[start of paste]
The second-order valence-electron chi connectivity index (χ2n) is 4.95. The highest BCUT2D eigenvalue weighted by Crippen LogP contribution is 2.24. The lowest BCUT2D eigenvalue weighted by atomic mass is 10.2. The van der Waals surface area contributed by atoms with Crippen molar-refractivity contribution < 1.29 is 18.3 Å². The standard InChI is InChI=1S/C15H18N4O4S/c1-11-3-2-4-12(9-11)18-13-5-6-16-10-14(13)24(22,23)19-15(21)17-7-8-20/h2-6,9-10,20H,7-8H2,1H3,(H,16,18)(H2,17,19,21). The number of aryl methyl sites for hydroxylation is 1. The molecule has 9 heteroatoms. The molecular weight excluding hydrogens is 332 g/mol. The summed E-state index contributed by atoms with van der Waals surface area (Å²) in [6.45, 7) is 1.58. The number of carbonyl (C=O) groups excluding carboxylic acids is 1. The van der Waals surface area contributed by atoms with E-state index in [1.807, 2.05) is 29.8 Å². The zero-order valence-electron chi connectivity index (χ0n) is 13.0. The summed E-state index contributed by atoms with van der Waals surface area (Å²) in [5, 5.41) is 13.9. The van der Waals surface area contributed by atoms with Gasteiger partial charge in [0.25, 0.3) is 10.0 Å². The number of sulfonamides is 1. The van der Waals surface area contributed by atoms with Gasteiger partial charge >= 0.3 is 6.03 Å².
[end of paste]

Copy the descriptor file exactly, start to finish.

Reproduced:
The second-order valence-electron chi connectivity index (χ2n) is 4.95. The highest BCUT2D eigenvalue weighted by Crippen LogP contribution is 2.24. The lowest BCUT2D eigenvalue weighted by atomic mass is 10.2. The van der Waals surface area contributed by atoms with Crippen molar-refractivity contribution < 1.29 is 18.3 Å². The standard InChI is InChI=1S/C15H18N4O4S/c1-11-3-2-4-12(9-11)18-13-5-6-16-10-14(13)24(22,23)19-15(21)17-7-8-20/h2-6,9-10,20H,7-8H2,1H3,(H,16,18)(H2,17,19,21). The number of aryl methyl sites for hydroxylation is 1. The molecule has 9 heteroatoms. The molecular weight excluding hydrogens is 332 g/mol. The summed E-state index contributed by atoms with van der Waals surface area (Å²) in [6.45, 7) is 1.58. The number of carbonyl (C=O) groups excluding carboxylic acids is 1. The van der Waals surface area contributed by atoms with E-state index in [1.807, 2.05) is 29.8 Å². The zero-order valence-electron chi connectivity index (χ0n) is 13.0. The summed E-state index contributed by atoms with van der Waals surface area (Å²) in [5, 5.41) is 13.9. The van der Waals surface area contributed by atoms with Gasteiger partial charge in [0.25, 0.3) is 10.0 Å². The number of sulfonamides is 1. The van der Waals surface area contributed by atoms with Gasteiger partial charge >= 0.3 is 6.03 Å².